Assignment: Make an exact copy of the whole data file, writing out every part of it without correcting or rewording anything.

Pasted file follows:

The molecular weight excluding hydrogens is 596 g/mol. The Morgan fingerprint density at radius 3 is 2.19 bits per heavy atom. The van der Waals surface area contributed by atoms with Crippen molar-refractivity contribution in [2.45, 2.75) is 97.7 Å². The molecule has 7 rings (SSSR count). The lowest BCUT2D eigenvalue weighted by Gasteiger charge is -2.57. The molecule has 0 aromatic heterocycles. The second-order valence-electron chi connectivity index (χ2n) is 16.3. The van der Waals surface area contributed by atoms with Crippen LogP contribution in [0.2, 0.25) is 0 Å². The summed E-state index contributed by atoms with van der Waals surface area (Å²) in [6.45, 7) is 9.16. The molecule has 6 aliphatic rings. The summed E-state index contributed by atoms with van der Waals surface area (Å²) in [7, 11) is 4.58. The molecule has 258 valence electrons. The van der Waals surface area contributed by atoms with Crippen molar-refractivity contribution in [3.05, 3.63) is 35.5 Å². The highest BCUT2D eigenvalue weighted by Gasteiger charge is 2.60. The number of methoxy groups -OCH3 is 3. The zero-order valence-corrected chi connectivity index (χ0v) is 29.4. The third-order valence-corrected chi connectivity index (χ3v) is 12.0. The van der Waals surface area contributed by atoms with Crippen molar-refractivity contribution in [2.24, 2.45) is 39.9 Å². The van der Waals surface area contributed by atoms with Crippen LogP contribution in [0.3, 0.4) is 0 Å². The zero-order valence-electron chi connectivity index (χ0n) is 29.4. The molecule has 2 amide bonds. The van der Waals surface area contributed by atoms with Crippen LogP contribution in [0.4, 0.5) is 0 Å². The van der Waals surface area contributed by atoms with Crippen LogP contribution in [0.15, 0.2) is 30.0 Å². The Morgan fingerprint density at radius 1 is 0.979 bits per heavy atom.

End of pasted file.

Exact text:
The molecular weight excluding hydrogens is 596 g/mol. The Morgan fingerprint density at radius 3 is 2.19 bits per heavy atom. The van der Waals surface area contributed by atoms with Crippen molar-refractivity contribution in [2.45, 2.75) is 97.7 Å². The molecule has 7 rings (SSSR count). The lowest BCUT2D eigenvalue weighted by Gasteiger charge is -2.57. The molecule has 0 aromatic heterocycles. The second-order valence-electron chi connectivity index (χ2n) is 16.3. The van der Waals surface area contributed by atoms with Crippen LogP contribution in [0.2, 0.25) is 0 Å². The summed E-state index contributed by atoms with van der Waals surface area (Å²) in [6.45, 7) is 9.16. The molecule has 6 aliphatic rings. The summed E-state index contributed by atoms with van der Waals surface area (Å²) in [7, 11) is 4.58. The molecule has 258 valence electrons. The van der Waals surface area contributed by atoms with Crippen molar-refractivity contribution in [3.05, 3.63) is 35.5 Å². The highest BCUT2D eigenvalue weighted by Gasteiger charge is 2.60. The number of methoxy groups -OCH3 is 3. The zero-order valence-corrected chi connectivity index (χ0v) is 29.4. The third-order valence-corrected chi connectivity index (χ3v) is 12.0. The van der Waals surface area contributed by atoms with Crippen molar-refractivity contribution in [2.24, 2.45) is 39.9 Å². The van der Waals surface area contributed by atoms with Crippen LogP contribution in [0.3, 0.4) is 0 Å². The zero-order valence-electron chi connectivity index (χ0n) is 29.4. The molecule has 2 amide bonds. The van der Waals surface area contributed by atoms with Crippen LogP contribution in [0.4, 0.5) is 0 Å². The van der Waals surface area contributed by atoms with Crippen LogP contribution in [0.15, 0.2) is 30.0 Å². The Morgan fingerprint density at radius 1 is 0.979 bits per heavy atom.